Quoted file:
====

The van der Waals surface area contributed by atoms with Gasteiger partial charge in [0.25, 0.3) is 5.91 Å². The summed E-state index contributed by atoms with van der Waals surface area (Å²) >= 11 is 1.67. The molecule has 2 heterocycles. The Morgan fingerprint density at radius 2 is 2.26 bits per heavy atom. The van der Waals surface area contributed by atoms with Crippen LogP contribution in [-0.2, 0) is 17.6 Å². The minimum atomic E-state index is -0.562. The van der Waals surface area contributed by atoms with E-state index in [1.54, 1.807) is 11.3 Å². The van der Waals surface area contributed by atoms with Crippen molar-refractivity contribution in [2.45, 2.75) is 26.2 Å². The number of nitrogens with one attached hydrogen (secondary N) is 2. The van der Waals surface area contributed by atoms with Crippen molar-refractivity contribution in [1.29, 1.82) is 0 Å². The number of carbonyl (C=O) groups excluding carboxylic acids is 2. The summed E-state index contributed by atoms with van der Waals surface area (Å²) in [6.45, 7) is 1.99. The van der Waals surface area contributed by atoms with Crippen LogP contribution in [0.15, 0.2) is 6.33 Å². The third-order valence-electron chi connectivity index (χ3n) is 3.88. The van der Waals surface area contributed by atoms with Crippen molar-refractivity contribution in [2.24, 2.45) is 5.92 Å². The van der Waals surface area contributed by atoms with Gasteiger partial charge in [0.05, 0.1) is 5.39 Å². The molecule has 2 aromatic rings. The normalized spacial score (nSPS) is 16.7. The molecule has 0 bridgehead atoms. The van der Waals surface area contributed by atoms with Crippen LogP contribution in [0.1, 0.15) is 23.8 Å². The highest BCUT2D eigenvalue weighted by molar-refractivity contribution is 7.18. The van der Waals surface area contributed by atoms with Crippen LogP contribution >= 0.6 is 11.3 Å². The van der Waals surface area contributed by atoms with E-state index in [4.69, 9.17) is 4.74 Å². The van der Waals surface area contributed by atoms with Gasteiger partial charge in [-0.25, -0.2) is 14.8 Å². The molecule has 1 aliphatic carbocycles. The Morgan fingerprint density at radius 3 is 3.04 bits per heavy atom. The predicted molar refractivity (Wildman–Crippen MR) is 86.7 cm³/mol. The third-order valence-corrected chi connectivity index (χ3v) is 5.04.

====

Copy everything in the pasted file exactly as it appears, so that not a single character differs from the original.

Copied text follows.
The van der Waals surface area contributed by atoms with Gasteiger partial charge in [0.25, 0.3) is 5.91 Å². The summed E-state index contributed by atoms with van der Waals surface area (Å²) >= 11 is 1.67. The molecule has 2 heterocycles. The Morgan fingerprint density at radius 2 is 2.26 bits per heavy atom. The van der Waals surface area contributed by atoms with Crippen LogP contribution in [-0.2, 0) is 17.6 Å². The minimum atomic E-state index is -0.562. The van der Waals surface area contributed by atoms with E-state index in [1.54, 1.807) is 11.3 Å². The van der Waals surface area contributed by atoms with Crippen molar-refractivity contribution in [2.45, 2.75) is 26.2 Å². The number of nitrogens with one attached hydrogen (secondary N) is 2. The van der Waals surface area contributed by atoms with Crippen molar-refractivity contribution in [1.29, 1.82) is 0 Å². The number of carbonyl (C=O) groups excluding carboxylic acids is 2. The summed E-state index contributed by atoms with van der Waals surface area (Å²) in [6.45, 7) is 1.99. The van der Waals surface area contributed by atoms with Crippen LogP contribution in [0.15, 0.2) is 6.33 Å². The third-order valence-electron chi connectivity index (χ3n) is 3.88. The van der Waals surface area contributed by atoms with Crippen molar-refractivity contribution in [2.24, 2.45) is 5.92 Å². The van der Waals surface area contributed by atoms with Gasteiger partial charge in [0.05, 0.1) is 5.39 Å². The molecule has 2 aromatic rings. The normalized spacial score (nSPS) is 16.7. The molecule has 0 bridgehead atoms. The van der Waals surface area contributed by atoms with Crippen LogP contribution in [0.1, 0.15) is 23.8 Å². The highest BCUT2D eigenvalue weighted by molar-refractivity contribution is 7.18. The van der Waals surface area contributed by atoms with Crippen LogP contribution >= 0.6 is 11.3 Å². The van der Waals surface area contributed by atoms with E-state index in [4.69, 9.17) is 4.74 Å². The van der Waals surface area contributed by atoms with Gasteiger partial charge in [-0.25, -0.2) is 14.8 Å². The molecule has 1 aliphatic carbocycles. The Morgan fingerprint density at radius 3 is 3.04 bits per heavy atom. The predicted molar refractivity (Wildman–Crippen MR) is 86.7 cm³/mol. The third-order valence-corrected chi connectivity index (χ3v) is 5.04.